Worth More Than Its Weight In Gold
In a way, the recent history of Malapa is that of the region. Mining. Johannesburg is a mining town , built on the gold rush that started in the late 1880s. Even today, the mining industry still remains a major employer. The tracks and blasts of limestone prospecting scar the landscape of Malapa. That chunk of rock in which Matthew found the first fossil of sediba? It was blasted out of the main pit and cast aside, much like the site itself. Malapa was not intensively mined, and not for gold, rather it was one of many sites prospected for limestone, but then abandoned for one reason or another.
Lime has a number of uses in such an environment, including refining and conditioning ores like gold, and even stabilizing the enormous amount of waste sludge produced by the gold mining industry. The landscape around the region is in many places dominated by large, white and yellow peaks that look like small mountains, but, in reality, are old mine dumps.
However, this legacy is giving way to a new appreciation of palaeo-landscapes. Today, it is becoming increasingly clear that the truth wealth of the region is in its ability to share with us secrets about our ancient past. These secrets continue to be unraveled by dedicated researchers both in South Africa and across the world.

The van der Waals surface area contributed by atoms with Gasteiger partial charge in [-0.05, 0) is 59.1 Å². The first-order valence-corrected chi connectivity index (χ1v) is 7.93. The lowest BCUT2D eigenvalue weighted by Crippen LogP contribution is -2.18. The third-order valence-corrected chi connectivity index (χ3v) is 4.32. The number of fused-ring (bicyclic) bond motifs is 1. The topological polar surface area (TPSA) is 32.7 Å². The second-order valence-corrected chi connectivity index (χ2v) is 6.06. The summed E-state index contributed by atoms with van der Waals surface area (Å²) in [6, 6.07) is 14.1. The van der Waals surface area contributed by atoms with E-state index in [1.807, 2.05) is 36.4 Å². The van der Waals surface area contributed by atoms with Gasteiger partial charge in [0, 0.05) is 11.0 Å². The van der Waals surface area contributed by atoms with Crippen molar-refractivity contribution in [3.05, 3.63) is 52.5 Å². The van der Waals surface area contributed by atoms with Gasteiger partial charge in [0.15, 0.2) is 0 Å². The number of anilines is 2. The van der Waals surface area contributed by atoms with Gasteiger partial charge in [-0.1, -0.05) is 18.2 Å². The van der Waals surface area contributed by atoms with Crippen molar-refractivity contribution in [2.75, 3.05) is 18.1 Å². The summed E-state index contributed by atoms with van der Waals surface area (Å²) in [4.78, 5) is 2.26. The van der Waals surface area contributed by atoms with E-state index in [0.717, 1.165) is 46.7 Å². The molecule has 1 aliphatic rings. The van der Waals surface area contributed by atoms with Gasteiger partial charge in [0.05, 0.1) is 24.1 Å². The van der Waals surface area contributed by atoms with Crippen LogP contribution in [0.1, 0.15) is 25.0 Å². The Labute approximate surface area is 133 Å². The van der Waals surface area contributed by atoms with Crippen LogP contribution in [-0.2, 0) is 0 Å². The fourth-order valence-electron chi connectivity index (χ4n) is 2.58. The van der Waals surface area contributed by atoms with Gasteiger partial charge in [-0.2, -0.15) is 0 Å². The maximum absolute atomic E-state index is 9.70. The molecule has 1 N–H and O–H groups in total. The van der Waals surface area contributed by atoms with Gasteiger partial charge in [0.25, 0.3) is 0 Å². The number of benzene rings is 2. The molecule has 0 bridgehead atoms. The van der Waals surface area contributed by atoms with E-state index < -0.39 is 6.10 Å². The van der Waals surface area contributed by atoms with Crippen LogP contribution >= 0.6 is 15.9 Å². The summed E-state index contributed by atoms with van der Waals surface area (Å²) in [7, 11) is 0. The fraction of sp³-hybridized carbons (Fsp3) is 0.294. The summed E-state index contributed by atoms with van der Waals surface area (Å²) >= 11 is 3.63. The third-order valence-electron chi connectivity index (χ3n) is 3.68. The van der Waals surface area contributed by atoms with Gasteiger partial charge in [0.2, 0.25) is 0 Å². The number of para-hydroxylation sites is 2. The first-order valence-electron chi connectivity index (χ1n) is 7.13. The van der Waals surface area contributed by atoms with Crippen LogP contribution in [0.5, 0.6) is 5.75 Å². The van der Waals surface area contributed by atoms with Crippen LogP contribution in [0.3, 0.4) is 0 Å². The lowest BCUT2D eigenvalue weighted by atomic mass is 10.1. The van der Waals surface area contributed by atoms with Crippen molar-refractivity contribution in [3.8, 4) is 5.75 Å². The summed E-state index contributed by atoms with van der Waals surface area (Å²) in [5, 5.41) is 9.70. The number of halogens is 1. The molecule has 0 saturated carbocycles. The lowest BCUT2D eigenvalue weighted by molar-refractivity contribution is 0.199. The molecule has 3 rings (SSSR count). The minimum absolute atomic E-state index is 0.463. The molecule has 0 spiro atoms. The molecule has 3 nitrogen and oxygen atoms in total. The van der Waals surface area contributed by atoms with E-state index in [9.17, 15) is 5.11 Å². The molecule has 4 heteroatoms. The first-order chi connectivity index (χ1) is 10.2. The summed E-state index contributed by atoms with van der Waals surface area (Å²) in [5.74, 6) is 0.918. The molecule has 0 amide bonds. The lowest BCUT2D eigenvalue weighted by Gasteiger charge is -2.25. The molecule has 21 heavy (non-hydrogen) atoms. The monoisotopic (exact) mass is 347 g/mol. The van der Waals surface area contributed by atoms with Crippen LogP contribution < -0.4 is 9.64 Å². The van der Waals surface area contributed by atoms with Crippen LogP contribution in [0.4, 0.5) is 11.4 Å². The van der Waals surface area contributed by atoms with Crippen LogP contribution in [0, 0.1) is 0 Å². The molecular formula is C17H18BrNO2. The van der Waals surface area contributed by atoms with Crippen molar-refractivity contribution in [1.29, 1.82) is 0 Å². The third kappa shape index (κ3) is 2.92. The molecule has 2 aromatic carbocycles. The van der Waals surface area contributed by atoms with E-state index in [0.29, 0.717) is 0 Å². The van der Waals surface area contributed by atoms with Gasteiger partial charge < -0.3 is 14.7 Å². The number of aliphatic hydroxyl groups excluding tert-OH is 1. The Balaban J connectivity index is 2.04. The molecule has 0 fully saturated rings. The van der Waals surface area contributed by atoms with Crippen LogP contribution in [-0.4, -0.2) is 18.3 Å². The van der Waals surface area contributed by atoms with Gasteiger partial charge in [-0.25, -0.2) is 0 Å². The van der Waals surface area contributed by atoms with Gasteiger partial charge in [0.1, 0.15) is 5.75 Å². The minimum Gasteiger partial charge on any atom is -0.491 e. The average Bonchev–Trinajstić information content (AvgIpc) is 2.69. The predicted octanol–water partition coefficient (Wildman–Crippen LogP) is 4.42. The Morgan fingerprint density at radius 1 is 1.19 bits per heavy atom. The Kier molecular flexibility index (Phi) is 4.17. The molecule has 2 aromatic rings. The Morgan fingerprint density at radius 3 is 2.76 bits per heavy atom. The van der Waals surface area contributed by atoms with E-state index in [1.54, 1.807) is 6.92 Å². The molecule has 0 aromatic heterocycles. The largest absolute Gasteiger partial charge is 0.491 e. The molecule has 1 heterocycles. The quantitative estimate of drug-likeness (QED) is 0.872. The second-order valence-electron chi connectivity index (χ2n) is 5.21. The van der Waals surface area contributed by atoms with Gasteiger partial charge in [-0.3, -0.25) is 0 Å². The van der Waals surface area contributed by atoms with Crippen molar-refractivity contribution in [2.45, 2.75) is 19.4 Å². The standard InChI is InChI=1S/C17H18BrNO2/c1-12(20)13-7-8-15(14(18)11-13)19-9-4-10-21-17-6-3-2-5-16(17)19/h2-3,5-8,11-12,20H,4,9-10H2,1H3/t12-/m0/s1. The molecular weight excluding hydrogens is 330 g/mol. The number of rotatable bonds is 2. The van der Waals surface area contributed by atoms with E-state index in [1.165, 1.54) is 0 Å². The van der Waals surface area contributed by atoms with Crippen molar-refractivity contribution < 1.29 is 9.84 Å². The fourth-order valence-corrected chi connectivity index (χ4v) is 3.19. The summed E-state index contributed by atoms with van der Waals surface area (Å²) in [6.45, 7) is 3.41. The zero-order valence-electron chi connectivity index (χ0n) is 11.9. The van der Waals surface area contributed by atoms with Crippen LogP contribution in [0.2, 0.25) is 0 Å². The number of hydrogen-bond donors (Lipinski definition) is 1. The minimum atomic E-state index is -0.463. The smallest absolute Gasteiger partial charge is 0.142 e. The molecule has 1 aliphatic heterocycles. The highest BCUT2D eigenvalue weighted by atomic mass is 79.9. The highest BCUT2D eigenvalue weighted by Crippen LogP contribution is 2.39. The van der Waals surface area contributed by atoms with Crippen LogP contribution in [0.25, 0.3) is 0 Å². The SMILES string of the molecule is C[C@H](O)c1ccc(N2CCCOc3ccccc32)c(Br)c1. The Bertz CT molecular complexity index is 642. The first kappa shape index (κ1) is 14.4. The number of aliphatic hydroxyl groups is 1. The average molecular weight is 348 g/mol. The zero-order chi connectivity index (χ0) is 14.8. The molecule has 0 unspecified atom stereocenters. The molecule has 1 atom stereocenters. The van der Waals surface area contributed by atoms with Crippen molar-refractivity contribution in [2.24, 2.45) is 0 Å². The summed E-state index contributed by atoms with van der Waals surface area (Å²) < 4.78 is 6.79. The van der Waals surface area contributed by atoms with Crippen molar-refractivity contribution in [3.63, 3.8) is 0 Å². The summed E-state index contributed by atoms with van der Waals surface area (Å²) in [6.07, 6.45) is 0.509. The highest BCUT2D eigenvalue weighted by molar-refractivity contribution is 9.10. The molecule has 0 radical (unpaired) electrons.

The fossil of a child, found by a child, was nicknamed “Karabo,” meaning “the answer,” following a naming competition amongst South African school children. Just two short years after its discovery, on April 8, 2010, the multinational collaborative team behind Australopithecus sediba was able to share their findings. Three major waves of publications in the journal Science were devised by team leader, Lee Berger. The first series, in 2010, concerned the taxonomy and age of the new discovery. Following these in 2011 were papers dealing with the key regions of sediba’s anatomy, as well as work on further refining the dates of the fossils. Finally, all aspects of the anatomy and functional analyses were completed, as well as interpreted in terms of how each offers insight into sediba’s place in our lineage.